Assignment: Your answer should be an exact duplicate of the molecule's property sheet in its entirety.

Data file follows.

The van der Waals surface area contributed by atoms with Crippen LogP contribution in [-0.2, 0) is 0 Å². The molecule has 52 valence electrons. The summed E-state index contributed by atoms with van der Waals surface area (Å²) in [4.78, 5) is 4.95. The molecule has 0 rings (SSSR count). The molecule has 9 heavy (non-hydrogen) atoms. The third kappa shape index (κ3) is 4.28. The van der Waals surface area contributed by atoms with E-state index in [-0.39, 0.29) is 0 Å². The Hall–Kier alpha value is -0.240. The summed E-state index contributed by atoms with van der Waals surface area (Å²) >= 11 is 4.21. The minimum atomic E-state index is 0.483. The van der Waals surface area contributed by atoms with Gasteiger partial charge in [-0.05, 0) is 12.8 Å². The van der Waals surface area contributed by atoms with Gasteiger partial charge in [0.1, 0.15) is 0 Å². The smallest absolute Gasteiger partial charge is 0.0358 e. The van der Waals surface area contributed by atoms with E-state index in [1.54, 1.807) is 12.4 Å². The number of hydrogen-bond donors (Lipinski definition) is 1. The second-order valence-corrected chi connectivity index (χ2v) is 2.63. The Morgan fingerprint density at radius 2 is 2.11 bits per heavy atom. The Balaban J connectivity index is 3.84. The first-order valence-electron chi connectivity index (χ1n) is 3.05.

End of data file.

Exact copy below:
The van der Waals surface area contributed by atoms with Crippen LogP contribution in [-0.2, 0) is 0 Å². The molecule has 52 valence electrons. The summed E-state index contributed by atoms with van der Waals surface area (Å²) in [4.78, 5) is 4.95. The molecule has 0 rings (SSSR count). The molecule has 9 heavy (non-hydrogen) atoms. The third kappa shape index (κ3) is 4.28. The van der Waals surface area contributed by atoms with E-state index in [-0.39, 0.29) is 0 Å². The Hall–Kier alpha value is -0.240. The summed E-state index contributed by atoms with van der Waals surface area (Å²) >= 11 is 4.21. The minimum atomic E-state index is 0.483. The van der Waals surface area contributed by atoms with Gasteiger partial charge in [-0.05, 0) is 12.8 Å². The van der Waals surface area contributed by atoms with Gasteiger partial charge in [0.1, 0.15) is 0 Å². The smallest absolute Gasteiger partial charge is 0.0358 e. The van der Waals surface area contributed by atoms with E-state index in [1.54, 1.807) is 12.4 Å². The number of hydrogen-bond donors (Lipinski definition) is 1. The second-order valence-corrected chi connectivity index (χ2v) is 2.63. The Morgan fingerprint density at radius 2 is 2.11 bits per heavy atom. The Balaban J connectivity index is 3.84. The first-order valence-electron chi connectivity index (χ1n) is 3.05.